Browns Raising Season-Ticket Prices Dodgers Unveil '15 Ticket Prices Seahawks Brand Still Has Room To Grow Phillies Shake Up Front Office Hornets To Raise Season-Ticket Prices D-Backs' Payroll High For Team, Low For MLB Will Deflategate Impact Kraft-Goodell Relationship? Benson Remains Heavily Involved With Teams Koonin Won't Put Timetable On Hawks Sale White Sox Need To Capture Casual Fans
Upcoming Conferences and Events
LeBron Picks Miami: Heat Poised For Financial Windfall
Published July 9, 2010
|Heat Can Expect Revenue Boosts From Ticket,
Suite, Premium Seat Sales And Sponsorships
The Heat, "which has said it lost money in recent years, is now poised to reap a windfall" from LeBron James' decision to sign with the team, according to Barry Jackson of the MIAMI HERALD. The Heat "can expect revenue boosts in nearly every category -- tickets, suites, premium seat sales and sponsorships, including arena signage." Florida-based Sports and Sponsorships President Scott Becher said, "You're probably looking at $10 million or more in playoff revenue alone, not to mention maybe another $10 million on regular-season ticket sales, sponsorship and media sales." Becher estimated that the team's sponsorship revenue "would increase three-to-five times what it was last year." Becher: "There will be immense interest in associating with anything Heat related." Horrow Sports Ventures CEO Rick Horrow said the trio of James, G Dwyane Wade and F Chris Bosh "could cause a 30 to 40 percent increase in sponsorships and even more in overall revenue." Meanwhile, Jackson notes because of the way the team's "broadcast contracts are structured, the Heat will receive a financial boost on radio this season but not necessarily on television." Clear Channel's contract for radio rights to Heat games "has one season left," but an industry source said that Sun Sports' deal for TV rights to Heat games "has at least five seasons remaining and the team cannot ask for a higher rights fee." Sun Sports GM Steve Liverani Thursday said that his staff is "meeting this week to determine how much the James/Wade/Bosh pairing will affect ad rates." He said that rates "will increase, but it's too soon to tell how much" (MIAMI HERALD, 7/9). MULTICHANNEL NEWS' Mike Reynolds notes Sun Sports "figures to ring up significant gains in ratings" during the '10-11 season for Heat broadcasts. The net averaged a 2.51 rating for 71 Heat games during the '09-10 season. Meanwhile, FS Ohio "figures to take a ratings hit." The net averaged an 8.55 rating for 70 Cavaliers games last season, the "top mark for a regional with NBA telecasts" (MULTICHANNEL.com, 7/9).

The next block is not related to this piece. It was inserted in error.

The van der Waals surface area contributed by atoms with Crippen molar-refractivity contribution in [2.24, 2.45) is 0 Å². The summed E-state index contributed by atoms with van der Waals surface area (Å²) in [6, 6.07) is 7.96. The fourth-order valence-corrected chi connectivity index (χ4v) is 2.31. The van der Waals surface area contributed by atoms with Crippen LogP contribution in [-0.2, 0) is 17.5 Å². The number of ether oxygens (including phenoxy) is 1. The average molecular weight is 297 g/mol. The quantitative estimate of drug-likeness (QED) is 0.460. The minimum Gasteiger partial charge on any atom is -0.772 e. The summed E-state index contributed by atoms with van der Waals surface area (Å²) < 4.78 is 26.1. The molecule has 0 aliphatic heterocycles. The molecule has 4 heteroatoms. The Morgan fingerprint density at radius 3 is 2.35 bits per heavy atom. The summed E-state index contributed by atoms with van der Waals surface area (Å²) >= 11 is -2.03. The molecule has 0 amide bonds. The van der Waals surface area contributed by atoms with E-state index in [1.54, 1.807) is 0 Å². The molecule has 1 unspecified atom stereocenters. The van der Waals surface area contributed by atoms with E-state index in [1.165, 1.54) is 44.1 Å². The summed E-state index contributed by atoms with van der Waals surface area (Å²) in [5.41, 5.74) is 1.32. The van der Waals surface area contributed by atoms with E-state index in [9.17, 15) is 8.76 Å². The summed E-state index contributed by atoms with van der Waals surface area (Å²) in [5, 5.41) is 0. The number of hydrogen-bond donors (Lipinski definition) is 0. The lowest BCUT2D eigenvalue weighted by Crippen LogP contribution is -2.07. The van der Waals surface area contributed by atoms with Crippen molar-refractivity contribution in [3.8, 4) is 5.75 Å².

HOT TICKET: In Miami, Adam Beasley reported prior to James' announcement, the Heat sold out their '10-11 season tickets Thursday. Only a "handful" of lower-level season tickets were still available to the public at $6,000 a piece on Thursday morning, and those were "quickly snapped up, possibly by fans, possibly by brokers looking to cash in" (MIAMIHERALD.com, 7/8). The AP's Tim Reynolds noted the season-ticket sellout "doesn't mean all 19,600 seats are gone for the 41 home games," as "not every seat has been released for sale and some will be held back for single-game purchases." The Heat by mid-afternoon yesterday posted a message on their website "inviting fans to call the team ticket office directly for purchase-related questions." Reynolds noted it was "expected" that more tickets would be available on Friday (AP, 7/8). In Miami, Michael Wallace writes there "hasn't been this much excitement around the Heat" since O'Neal "arrived in a diesel truck he parked in front of AmericanAirlines Arena in 2004." The Heat and their fan base in a span of two days have "gone from bracing for the devastation of Wade's potential free-agency departure to embracing the possibility of winning perennial NBA championships" (MIAMI HERALD, 7/9).